WASHINGTON, DC — The Capital Trails Coalition today released a list of the 40 featured trail projects which comprise the most critical gaps in the network known as the Capital Trails Network which covers Washington DC, Prince George’s County, Montgomery County, Arlington County, Fairfax County and the City of Alexandria.
Currently, the Washington D.C. metropolitan region has 436 miles of existing trails, with 302 miles of planned trails needed to complete the network. The 40 featured projects will go a long way to knit this vast system together and create the world-class network of trails.
These 40 projects are:
- Anacostia River Trail (Arboretum Bridge)
- Anacostia River Trail (all other incomplete segments)
- Anacostia Riverwalk at Buzzard Point
- Arlington Boulevard Trail
- Backlick Run Trail
- Cabin Branch Trail
- Cemetery Wall Trail
- Central Avenue Connector Trail
- Connection Trail for Anacostia River Trail to Marvin Gaye Trail
- Custis Trail Extension/ 1-66 Trail
- Eastern Avenue Trail
- East Capitol Street Bridge Connector
- Fort Circle Parks Trail
- Georgetown Waterfront Connector (Bridge over Rock Creek)
- Key Bridge to Capital Crescent Trail
- Little Paint Branch Trail
- Long Bridge
- Louisiana Avenue Connection
- Memorial Bridge Trail Connections
- Metropolitan Branch Trail
- Montrose Parkway East
- New York Avenue Trail
- North Beauregard Street
- Oxon Run Trail Connection- North
- Oxon Run Trail Connection- South
- Pennsylvania Avenue Sidepath
- Piscataway Creek Trail
- Prince George’s County Connector Trail
- Purple Line Trail
- Rhode Island Avenue Trolley Trail
- Rock Creek Park Trail Rehabilitation
- Shepherd Branch Trail
- South Capitol Street Trail
- Suitland Bog Connector
- Suitland Parkway Trail
- Theodore Roosevelt Bridge to North Meade Street
- VRE Trail
- Washington, Baltimore & Annapolis (WB&A) Trail Bridge over Patuxent River
- Washington, Baltimore & Annapolis (WB&A) Trail Extension along MD 704
- Washington Boulevard Trail
“A well-connected regional trails network promises to help transform public life by linking diverse communities, promoting personal and environmental health, and building sustainable local economies. Completing these 40 projects, including several in DC, will provide the foundation for building out the rest of the Network and finishing all 152 identified gaps,” said Jack Koczela, Chair of the Capital Trails Coalition and Co-Chair of the Mayor’s Recreational Trail Advisory Committee of Washington, DC.
The Capital Trails Coalition used the following methodology to determine the 40 featured projects:
(a) the corresponding governmental jurisdictions deemed at least 23 of these 40 projects as their priorities and (b) each project met a threefold criterion set forth by the Capital Trails Coalition. The development of these criteria was informed by the Coalition’s vision and mission statement, as well as the Coalition’s definition of Equitable Trail Development. The criteria require that the trail intersects the boundary of (a) high-population-density areas with (b) low-income communities of color that are also (c) MWCOG Activity Centers.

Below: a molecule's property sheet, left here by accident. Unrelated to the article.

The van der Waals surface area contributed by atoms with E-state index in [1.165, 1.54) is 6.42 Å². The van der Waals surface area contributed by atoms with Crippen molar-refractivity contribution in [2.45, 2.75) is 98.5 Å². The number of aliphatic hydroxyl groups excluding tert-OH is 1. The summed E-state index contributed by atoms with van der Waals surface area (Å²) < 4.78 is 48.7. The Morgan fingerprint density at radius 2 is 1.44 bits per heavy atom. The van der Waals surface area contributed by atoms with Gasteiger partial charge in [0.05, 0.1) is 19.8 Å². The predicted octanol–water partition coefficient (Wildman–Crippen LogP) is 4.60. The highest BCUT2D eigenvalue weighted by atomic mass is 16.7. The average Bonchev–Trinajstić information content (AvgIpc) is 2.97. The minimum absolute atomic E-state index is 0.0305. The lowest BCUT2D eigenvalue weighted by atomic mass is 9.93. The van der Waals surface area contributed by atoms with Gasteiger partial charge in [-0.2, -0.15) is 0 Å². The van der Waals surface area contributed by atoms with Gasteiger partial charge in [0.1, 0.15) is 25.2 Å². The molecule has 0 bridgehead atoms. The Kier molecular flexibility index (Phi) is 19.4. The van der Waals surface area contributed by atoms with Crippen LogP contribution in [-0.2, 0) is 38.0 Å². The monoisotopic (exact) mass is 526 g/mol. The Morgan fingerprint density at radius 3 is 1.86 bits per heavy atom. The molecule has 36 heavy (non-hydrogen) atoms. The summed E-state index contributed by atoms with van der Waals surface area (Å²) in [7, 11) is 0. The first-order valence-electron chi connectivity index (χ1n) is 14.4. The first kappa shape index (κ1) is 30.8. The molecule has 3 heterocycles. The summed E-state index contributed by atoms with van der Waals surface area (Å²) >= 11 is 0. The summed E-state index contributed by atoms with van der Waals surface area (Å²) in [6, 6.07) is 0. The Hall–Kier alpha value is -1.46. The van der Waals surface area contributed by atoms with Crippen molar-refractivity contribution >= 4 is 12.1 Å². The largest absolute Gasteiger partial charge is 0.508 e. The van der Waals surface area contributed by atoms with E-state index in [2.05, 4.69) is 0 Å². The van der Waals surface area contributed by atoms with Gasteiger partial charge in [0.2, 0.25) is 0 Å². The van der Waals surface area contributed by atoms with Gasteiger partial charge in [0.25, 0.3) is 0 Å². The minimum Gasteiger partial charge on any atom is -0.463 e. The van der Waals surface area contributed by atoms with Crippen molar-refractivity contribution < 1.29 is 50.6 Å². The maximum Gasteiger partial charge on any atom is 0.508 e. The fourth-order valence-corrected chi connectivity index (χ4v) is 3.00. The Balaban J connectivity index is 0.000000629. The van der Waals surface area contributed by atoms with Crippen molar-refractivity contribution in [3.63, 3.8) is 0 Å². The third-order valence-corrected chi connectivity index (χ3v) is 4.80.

Every planned trail within the network must also meet the Coalition’s criteria for network inclusion, which includes specifications for safety, measured width, surface requirements, connections to job centers, schools, and parks among many other requirements.
“The 40 projects identified by the Coalition represent key opportunities to connect the existing trails into a regional network,” said Bryan Barnett-Woods, M-NCPPC transportation planner in Prince George’s County. “Ten of the featured projects are in Prince George’s County and when completed will help bring neighborhoods, activity centers, and recreational destinations closer together. We look forward to a complete network of safe and convenient trails in the region for everyone’s enjoyment.”
The planned trails will close gaps in the regional trail network, connect smaller trails to high-capacity trails, including the Metropolitan Branch Trail, the Mount Vernon Trail and the Capital Crescent Trail, and also connect with larger trails, such as the September 11th National Memorial Trail, the East Coast Greenway, the American Discovery Trail, the C&O Canal Towpath, and the Potomac Heritage National Scenic Trail.
“The Coalition’s efforts to define a regional connected trail system will help us make the case for how our projects will contribute to a larger network,” says Darren Buck, Complete Streets Coordinator at City of Alexandria.
A world-class, seamless trail network will provide safe places for people to exercise; encourage active transportation; save people money on transportation, exercise, and recreation; provide an option for folks who cannot afford other transportation options; help regional jurisdictions meet environmental goals by reducing congestion, decreasing vehicle miles traveled, improving air quality and lowering carbon emissions.
About the Capital Trails Coalition
The Capital Trails Coalition, founded in 2015, seeks to create a world-class network of multi-use trails that are equitably distributed throughout the Washington D.C. metropolitan region. The Capital Trails Network will transform public life by providing healthy, low-stress access to open space and reliable transportation for people of all ages and abilities.
The Capital Trails Coalition is a collaboration of over 60 organization members, including the Rails-to-Trails Conservancy, the Washington Area Bicyclist Association, various business improvement districts and citizen groups. The National Park Service and other government agencies serve as advisory members.
Find the press release here.